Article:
All this made “the Butcher” Cumberland something of an embarrassment. A statue erected in London shortly after his death was taken down in 1868 and still hasn’t been replaced. The one in Birr was removed for repairs in 1915, never to return. The plinths of both of these stand empty today. An Inverness-area campground owner became the focus of ire when he named his business after Cumberland, as did a real estate developer who in 2019 tried to name a street of a new Culloden subdivision after the duke. Local officials vetoed the latter plan, leading The Scotsmen newspaper to crow that “one of the most ruthless figures in Scottish history has finally met his match.”

There’s none of that controversy in Maine and other parts of North America, however, where Cumberland’s identity and legacy are almost entirely unknown and Scottish national-historical pathos is thin on the ground. Few Mainers have probably ever wondered where Cumberland got its name and, if they have, probably assume its an homage to the historic north English county of the same name.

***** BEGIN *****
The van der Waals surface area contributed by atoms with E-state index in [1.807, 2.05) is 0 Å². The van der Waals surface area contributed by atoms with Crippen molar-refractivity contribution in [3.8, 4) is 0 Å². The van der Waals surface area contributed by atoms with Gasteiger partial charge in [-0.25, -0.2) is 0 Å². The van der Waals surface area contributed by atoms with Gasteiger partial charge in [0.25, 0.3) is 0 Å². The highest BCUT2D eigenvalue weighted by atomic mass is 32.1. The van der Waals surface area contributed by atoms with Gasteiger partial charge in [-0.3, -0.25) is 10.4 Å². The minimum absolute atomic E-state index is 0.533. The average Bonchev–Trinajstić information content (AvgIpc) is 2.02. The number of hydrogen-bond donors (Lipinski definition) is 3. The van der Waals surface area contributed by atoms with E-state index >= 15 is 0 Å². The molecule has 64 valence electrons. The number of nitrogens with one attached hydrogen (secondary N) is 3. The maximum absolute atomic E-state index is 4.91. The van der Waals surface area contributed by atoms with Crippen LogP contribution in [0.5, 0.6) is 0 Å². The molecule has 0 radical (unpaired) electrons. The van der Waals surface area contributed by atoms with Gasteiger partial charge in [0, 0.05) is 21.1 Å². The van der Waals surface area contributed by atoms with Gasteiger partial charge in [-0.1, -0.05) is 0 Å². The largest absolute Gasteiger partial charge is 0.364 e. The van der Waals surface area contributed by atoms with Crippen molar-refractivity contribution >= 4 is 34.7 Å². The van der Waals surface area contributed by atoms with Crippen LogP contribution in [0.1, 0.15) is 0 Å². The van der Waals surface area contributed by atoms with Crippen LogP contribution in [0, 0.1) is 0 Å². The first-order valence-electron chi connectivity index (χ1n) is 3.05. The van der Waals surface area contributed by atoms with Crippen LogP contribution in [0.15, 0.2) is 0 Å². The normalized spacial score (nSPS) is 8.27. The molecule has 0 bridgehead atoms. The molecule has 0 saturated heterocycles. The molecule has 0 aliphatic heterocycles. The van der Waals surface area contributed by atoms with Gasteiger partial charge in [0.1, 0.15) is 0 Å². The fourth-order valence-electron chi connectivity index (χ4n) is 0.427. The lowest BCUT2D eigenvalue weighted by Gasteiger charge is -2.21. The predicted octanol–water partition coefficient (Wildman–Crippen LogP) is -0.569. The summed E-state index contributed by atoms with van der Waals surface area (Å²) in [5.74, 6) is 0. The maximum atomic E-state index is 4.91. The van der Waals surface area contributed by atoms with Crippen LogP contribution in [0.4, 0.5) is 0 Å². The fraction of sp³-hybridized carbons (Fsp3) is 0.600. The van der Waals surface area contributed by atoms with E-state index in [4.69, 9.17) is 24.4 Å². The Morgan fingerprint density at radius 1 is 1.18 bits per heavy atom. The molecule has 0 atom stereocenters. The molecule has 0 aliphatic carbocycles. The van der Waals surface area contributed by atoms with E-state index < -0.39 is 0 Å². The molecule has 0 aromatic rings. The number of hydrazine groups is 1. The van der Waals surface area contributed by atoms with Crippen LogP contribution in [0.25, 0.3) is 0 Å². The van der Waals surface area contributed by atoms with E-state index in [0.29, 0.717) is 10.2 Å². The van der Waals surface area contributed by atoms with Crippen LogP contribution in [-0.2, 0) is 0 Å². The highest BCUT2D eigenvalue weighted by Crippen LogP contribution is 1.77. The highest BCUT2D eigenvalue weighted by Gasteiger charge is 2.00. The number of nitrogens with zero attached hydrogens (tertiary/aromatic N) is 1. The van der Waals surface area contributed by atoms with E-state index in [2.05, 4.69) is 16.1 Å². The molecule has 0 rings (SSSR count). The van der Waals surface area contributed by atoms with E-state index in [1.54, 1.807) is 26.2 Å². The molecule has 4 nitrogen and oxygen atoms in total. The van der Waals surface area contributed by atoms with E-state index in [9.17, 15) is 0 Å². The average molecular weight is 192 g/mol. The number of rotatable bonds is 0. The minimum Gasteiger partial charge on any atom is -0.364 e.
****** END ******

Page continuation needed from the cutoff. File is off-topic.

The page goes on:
That’s certainly true in the town of Cumberland, which broke off from North Yarmouth in 1821 and was given its name by the town’s esteemed treasurer, Ephraim Sturdivant (1782-1868), best known for introducing the merino sheep to Maine.

“It’s unclear whether Sturdivant was just taking the name from the county or referring to the (county) back in England when he chose it,” says local historian Thomas Bennett, director of Cumberland’s Prince Memorial Library. “I think it’s more of the former, but people seem to like the idea that it’s connected to the city in England.”

Bennett himself was unaware that Cumberland County was named for the Duke of Cumberland, or the latter’s reputation, and expects that’s true of most people in town, probably including Sturdivant himself, who was descended from Mayflower passengers, had fought the British in the War of 1812 and had no obvious connection to the north of England. “I would say if I asked all the members of the historical society where Ephraim got the name, nobody would bring up Prince William Augustus,” he says.

And that’s probably for the best, advises Houston of the University of Saint Andrews, when asked what Mainers should make of the association. “Live with it,” he says. “Most people will not have heard of the Duke.”

Correction: This story was updated at 3:45 p.m. Tuesday Sept. 21, 2021 to correct the year of Cumberland’s death.

Only subscribers are eligible to post comments. Please subscribe or login first for digital access. Here’s why.

Use the form below to reset your password. When you've submitted your account email, we will send an email with a reset code.